State leaders to business: We're helping economy

BRYANT

Daily Journal

A day after BlueCross & BlueShield moved to restore Gilmore Memorial in Amory and three other hospitals to its network, Gov. Phil Bryant issued an executive order restoring all 10 HMA hospitals to the network for 60 days.

“I had hoped the two parties could come to some resolution, but as governor, I cannot sit back and allow Mississippians’ access to care to be threatened in violation of state law,” Bryant said in a statement released Tuesday afternoon.

“It is my hope that a full investigation will ensure that no law has been broken as it relates to a patient’s access to care and a provider’s responsibility under state law.”

BlueCross, the state’s largest health insurance company, and the 10 hospitals owned by Florida-based Health Management Associates have been locked in a dispute over reimbursement rates.

In June, HMA filed suit, charging BlueCross with underpaying them by $18 million. Saying the for-profit system’s charges were out of line, BlueCross terminated the network agreements with the 10 HMA hospitals, located in Amory, Batesville, Biloxi Clarksdale and metro Jackson, effective Sept. 1.

HMA officials commended Bryant for acting.

“The governor’s actions illustrate that all communities matter,” said J. Allen Trya, Gilmore Memorial CEO. “Hospitals and insurance companies have disputes. But the patients and policyholders shouldn’t be pawns in that dispute. All we have ever said to BlueCross is: put us back in network and let’s work behind the scenes with each other to resolve our dispute.”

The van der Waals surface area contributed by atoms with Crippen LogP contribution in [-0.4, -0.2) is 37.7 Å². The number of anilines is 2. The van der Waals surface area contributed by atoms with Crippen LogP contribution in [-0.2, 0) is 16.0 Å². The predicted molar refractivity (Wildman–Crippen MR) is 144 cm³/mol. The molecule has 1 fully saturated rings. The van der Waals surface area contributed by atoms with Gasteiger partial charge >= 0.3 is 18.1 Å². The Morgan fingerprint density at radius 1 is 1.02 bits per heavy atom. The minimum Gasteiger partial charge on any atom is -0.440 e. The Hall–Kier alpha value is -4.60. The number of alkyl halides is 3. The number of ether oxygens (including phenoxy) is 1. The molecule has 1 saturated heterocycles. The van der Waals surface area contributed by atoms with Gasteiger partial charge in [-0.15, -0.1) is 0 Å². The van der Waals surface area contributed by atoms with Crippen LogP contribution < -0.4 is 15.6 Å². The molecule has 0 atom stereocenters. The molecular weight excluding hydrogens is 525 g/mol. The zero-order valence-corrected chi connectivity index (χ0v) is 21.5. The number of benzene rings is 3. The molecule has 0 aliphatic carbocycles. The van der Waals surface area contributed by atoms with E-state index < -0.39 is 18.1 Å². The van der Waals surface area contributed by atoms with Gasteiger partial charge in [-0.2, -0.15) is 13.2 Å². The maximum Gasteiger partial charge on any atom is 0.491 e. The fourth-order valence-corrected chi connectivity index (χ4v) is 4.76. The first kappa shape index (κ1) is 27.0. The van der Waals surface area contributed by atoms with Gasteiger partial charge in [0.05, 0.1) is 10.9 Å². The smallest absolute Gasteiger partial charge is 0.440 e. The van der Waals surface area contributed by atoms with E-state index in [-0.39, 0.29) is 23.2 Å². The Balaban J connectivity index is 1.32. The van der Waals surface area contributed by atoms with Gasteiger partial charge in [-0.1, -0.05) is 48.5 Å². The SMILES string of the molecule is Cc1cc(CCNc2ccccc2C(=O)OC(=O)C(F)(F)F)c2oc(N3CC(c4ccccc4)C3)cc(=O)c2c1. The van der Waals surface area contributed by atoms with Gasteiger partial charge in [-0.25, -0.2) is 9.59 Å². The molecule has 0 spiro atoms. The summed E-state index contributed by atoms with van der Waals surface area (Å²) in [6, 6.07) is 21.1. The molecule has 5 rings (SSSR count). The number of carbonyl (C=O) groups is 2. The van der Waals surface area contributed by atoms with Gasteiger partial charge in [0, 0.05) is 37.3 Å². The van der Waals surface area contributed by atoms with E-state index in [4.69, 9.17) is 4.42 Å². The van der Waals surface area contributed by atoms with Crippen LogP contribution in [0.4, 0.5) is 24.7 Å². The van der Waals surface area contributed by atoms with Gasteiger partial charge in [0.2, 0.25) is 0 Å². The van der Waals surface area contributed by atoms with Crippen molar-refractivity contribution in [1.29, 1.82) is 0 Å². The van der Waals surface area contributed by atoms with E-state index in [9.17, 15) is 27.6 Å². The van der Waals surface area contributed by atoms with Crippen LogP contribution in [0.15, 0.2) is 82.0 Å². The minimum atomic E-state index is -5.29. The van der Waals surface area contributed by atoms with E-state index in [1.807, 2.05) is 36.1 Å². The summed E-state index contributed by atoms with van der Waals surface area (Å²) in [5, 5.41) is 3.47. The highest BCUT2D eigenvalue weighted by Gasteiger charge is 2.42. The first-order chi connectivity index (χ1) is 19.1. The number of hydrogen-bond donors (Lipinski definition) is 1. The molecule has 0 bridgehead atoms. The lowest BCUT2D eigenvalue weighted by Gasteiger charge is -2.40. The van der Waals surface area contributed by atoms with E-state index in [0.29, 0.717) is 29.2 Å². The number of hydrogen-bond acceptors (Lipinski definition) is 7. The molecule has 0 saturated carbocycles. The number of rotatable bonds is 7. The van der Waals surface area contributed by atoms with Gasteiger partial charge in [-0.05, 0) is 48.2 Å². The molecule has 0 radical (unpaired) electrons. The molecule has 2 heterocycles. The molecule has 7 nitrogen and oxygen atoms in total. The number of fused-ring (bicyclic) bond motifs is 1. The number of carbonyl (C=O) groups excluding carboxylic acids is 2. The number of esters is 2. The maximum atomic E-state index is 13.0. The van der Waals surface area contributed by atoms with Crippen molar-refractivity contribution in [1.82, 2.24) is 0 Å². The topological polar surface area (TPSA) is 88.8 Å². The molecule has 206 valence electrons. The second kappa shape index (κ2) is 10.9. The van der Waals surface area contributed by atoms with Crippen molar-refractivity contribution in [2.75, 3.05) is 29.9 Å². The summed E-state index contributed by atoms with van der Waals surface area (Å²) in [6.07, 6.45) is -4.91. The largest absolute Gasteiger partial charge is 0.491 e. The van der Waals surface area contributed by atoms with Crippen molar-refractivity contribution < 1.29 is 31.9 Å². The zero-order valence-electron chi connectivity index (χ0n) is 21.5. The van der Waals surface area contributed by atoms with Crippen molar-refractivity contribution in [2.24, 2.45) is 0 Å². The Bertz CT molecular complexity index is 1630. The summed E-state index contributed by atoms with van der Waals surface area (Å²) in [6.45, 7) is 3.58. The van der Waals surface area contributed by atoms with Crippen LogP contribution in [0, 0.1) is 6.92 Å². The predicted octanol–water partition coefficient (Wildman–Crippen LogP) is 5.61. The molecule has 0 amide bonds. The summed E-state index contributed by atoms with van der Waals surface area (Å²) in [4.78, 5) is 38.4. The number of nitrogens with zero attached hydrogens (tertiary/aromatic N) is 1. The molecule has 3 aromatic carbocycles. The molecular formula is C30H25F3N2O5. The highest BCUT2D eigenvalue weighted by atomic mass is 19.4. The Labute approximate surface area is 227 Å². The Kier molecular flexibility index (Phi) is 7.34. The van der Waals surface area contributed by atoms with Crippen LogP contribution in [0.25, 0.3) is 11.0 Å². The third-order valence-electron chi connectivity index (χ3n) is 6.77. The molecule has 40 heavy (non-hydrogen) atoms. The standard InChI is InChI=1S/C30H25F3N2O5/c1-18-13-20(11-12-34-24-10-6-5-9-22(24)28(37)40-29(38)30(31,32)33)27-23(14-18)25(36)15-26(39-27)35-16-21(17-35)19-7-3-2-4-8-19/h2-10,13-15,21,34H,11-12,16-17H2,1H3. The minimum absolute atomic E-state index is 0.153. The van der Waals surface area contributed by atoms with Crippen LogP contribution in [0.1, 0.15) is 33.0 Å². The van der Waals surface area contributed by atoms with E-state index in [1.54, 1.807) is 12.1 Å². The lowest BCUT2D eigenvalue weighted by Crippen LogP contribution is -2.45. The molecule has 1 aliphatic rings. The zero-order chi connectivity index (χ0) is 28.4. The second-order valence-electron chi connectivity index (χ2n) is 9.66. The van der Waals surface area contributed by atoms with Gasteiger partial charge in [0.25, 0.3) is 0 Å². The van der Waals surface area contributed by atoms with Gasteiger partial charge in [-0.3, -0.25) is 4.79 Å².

During the 60-day period, Bryant has directed Mississippi Insurance Commissioner Mike Chaney to investigate if there have been any violations of a 1995 law requiring BlueCross and other insurers to provide their enrollees with “reasonable access to care with minimum inconvenience.” The order will expire seven days after the process is complete. It has no impact on the HMA-BlueCross lawsuit.

In a statement Chaney noted he already had an investigator looking at the issues surrounding the dispute, and his office is studying the details of the governor’s order.

Even before the executive order was formally issued, BlueCross went to federal court to try to block it. In papers filed Friday, BlueCross stated, “The governor’s attempt to act under the color of state authority to dictate the business practices of private parties is an unprecedented act that disregards multiple fundamental rights.” An answer is due from the governor’s office by Nov. 8.

“The matter is now with the Federal Court which will determine the outcome,” said Meredith Virden, BlueCross corporate communications manager. “The court has advised us they will set a hearing date as soon as possible.”

The lawsuit also took personal aim at Bryant, noting he had opposed forcing people to buy health insurance in his opposition to the federal health care overhaul and saying forcing it to contract with HMA for services was a similar situation. It also questioned Bryant’s sincerity in light of his opposition to expanding Medicaid to cover uninsured residents under the overhaul.

“The governor’s sudden interest in access to health care is interesting given that he blocked approximately 300,000 Mississippians from participating in the Medicaid program,” the lawsuit states.

Chaney said his office will continue to work as the federal court considers the governor’s order.

“In the meantime we will continue to do what we have been doing which is to make sure the interests of all parties, especially patients, are protected," he said.

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Bobby Harrison of the Daily Journal and The Associated Press contributed to this story.

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